It's a fact. You gain more attention when you lose weight.
TECHNOLOGY I lost about 25 pounds this year. Pressure exerted on the knees is multiplied by an order of magnitude. In a spry version of myself, I could nimbly carry multiple bags of groceries upstairs in one trip. As I gained weight, the bags seemed to get heavier too. Instead of stacking three cases of water, I would lift one. When I reached the steps, drinking a bottle to "lighten the load" crossed my mind.
To my knees, that extra 25 pounds felt like 75. Another 25 pounds of groceries was exerting nearly 150 additional pounds on these poor patellas. Losing weight was progressive. People first noticed it in my face. Then it was in my gut. Now I am punching new holes in belts to keep up pants with waists that are several visible inches too large. My wife even pulled a favorite single-button Givenchy suit of my smaller self from the closet and it fits!
Is Your Website Too Fat?
Websites can gain "weight" too — by substance and dimension. Remember when 17-inch laptops and 24- to 30-inch desktop computers where the envy of everyone? Web developers rushed to fill up these large displays with content. The sidebar was born. Web pages got bigger — dimensionally. With content that's 920 pixels wide on ClinicalPosters, the hips still look downright slim on a 30-inch display. But before it could be expanded further, mobile tablets and smartphones became popular. Now everyone is scrambling to make pages smaller.
Store.ClinicalPosters is not gigantic. It shares the same physical dimensions as ClinicalPosters. Comparing content, a recent Google search of the store name returned about 2,400 results — about two fifths the amount of the top-level domain. That's not the amount of physical pages. These results are mostly mentions here and on various social media sites.
Now Amy (nickname for human anatomy store) has gotten smaller — dimensionally. With the plethora of tablets and smartphones browsing the Web, it's important to have both a strong desktop and mobile presence.
Sure, everything scales down automatically. But that's like squeezing into a suit that's too small and telling everyone to stand back when they look so we seem smaller. A nice feature is available to Safari browser users. Standardized legible text is presented by tapping the Reader button in the address bar. You may be using this function to read this blog now. Unfortunately, Reader doesn't work well for shopping carts. It hinders organic navigation and excludes supplemental information in the sidebar or footer.
The relatively few visitors that checked out on an iPhone with unoptimized pages are to be commended. Typically, when mobile visitors land on a page, they zoom in and read just that single page (or a portion of it) and leave. However, when the page is formatted for their specific device, they remain longer, interacting with more content — increased page views in site engine optimization parlance.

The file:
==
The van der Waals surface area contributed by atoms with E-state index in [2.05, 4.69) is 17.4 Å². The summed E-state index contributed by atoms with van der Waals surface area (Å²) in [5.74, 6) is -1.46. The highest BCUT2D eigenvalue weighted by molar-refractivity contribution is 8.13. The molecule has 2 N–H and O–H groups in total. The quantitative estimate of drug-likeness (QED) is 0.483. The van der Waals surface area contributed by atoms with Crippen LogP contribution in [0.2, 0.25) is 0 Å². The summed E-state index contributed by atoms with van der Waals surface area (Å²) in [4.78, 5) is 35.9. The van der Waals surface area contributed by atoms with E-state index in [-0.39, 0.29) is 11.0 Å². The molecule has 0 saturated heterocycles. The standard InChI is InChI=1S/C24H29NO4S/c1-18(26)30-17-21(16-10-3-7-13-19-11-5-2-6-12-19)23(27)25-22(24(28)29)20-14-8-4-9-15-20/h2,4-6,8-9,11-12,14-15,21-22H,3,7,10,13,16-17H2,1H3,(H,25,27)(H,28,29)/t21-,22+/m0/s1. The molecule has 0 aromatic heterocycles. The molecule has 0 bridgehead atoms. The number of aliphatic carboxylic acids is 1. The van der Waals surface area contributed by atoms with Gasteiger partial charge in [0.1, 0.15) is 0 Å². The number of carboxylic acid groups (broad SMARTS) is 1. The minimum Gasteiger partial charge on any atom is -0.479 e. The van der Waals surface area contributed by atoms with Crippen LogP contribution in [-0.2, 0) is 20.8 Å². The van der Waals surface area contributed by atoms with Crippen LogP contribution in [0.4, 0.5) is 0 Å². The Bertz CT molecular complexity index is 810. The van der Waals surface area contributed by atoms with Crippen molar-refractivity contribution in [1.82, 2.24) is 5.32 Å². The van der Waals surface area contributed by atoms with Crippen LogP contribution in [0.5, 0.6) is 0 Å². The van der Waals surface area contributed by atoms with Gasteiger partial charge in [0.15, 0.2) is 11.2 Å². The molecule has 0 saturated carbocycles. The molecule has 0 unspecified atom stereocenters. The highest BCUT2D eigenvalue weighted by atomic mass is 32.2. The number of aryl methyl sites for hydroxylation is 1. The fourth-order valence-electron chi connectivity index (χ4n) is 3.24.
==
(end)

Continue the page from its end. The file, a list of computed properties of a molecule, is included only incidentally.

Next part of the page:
Which Diet Is Best For Your Site?
Our online human anatomy store is a mix of quasi-static pages and temporary ones generated on the fly. Static product pages can be indexed so they appear within search engine results. (Good SEO.) That's probably the way your site is — directories of static documents. If so, you can use a script to detect hardware devices or browser dimensions. Then automatically apply an alternate style with different margins, larger text is presented. This works well when all the styling is stored in an external CSS file.
Amy has learned how to detect browsers. She can generate both static pages and temporary ones. The first thought was to have her produce a duplicate set of smaller static pages. But that could present problems with search result landing pages. So she was allowed to continue managing static product pages for desktop and tablet users. A modified CSS applies bolder text with increased contrast. There are three versions of the Store.ClinicalPosters landing page — desktop, tablet, and smartphone. Every smartphone page, however, is generated on the fly. This allows realtime integration with inventory and offers other advantages. Smartphone-optimized pages may be reminiscent of columnar Web pages from the 1990's but on a mobile phone, the simplified presentation is greatly appreciated.
Take Amy On The Road
But changes to the store were not just about shrinking pages. After losing a significant amount of weight, clothes must be tailored for a better fit. More user-friendly features have been added even to the desktop version. During checkout, Amy analyzes selections and presents more appropriate recommendations — even showing what your poster selections look like when framed.
The crown jewel is the post-checkout customer page. You'll want to buy something just to gain access to this gem. Customers can login to a secure page to view the status, click to see tracking information from appropriate carriers with ETA, add additional comments to open orders, email customer service or print a duplicate invoice. Remarkably, all these benefits have been included in the mobile version. Yes, you can take Amy on the road. So if I am away from the phone, running up the steps with arms full of groceries, Amy can intuitively answer just about any question you may have.
Many other features have been added and there are more to come. The important announcement this week is that Amy is mobile. Despite vigorous internal testing on multiple devices, a few glitches are anticipated. In fact, some former features (relating to alternate payment methods) have been disabled. Take Amy for a spin — perhaps even spend a few bucks on a poster to get the full effect. She can be a cheap date. Then share comments. Perhaps your suggestions will be crafted into the next phase of the online store. After that's complete, we can expand to the rest of the site.
Do you have plans for a mobile site? Remember, a smaller format can reach a larger audience for increased Web traffic.